For years the Keystone XL pipeline has been a source of heated debate. While both complex and nuanced, the arguments both for and against the pipeline can be easily divided between the pro-oil business interest that sees cheaper gas and new American jobs, and the anti-oil environmentalist which fears the pipeline would only increase our oil dependence, while also threatening a huge swath of American wilderness. Thanks to the complete validity of the arguments on both sides of the discussion, the decision over whether or not to actually build the Keystone XL pipeline has been put off for years.
In early July, the House of Representatives quietly passed a bill that eliminated a requirement that oil and gas pipelines which cross international boarders must be built with White House approval. By removing this requirement, the House was essentially trying to push the Obama Administration to finally give the green light to begin construction on the pipeline.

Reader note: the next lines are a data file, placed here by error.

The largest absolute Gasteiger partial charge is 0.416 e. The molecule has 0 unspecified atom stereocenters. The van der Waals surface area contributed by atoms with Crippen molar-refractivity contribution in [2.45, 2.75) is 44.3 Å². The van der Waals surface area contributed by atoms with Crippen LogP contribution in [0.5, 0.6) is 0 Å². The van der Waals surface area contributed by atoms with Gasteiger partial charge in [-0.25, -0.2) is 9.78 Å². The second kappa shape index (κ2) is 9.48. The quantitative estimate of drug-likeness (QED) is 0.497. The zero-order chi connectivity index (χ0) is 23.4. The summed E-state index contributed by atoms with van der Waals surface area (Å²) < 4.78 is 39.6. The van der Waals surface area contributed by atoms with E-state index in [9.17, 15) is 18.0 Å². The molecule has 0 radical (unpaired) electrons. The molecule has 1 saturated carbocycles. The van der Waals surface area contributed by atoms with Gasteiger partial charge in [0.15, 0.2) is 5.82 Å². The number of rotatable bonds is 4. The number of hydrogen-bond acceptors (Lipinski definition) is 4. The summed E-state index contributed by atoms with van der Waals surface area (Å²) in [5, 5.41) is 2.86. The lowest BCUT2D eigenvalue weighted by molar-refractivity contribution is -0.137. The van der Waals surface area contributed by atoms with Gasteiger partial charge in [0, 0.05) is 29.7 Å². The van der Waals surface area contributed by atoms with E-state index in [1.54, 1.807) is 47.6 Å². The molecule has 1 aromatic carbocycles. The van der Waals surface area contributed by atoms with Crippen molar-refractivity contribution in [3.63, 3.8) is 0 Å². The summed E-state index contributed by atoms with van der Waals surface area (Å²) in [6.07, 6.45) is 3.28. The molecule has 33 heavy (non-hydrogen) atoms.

Following the vote, Speaker of the House John Boehner published an op-ed in USA Today also touting the benefits of the pipeline and urging President Obama to break ground on the project as quickly as possible.
The Democrats specifically are concerned that approval of the pipeline could hurt their chances in the election.
However, public opinion overwhelmingly seems to be in favor of building the Keystone XL pipeline. According to a Pew Center report, 61 percent of Americans are okay with the project, with every demographic overwhelmingly in support, except for hardcore liberals.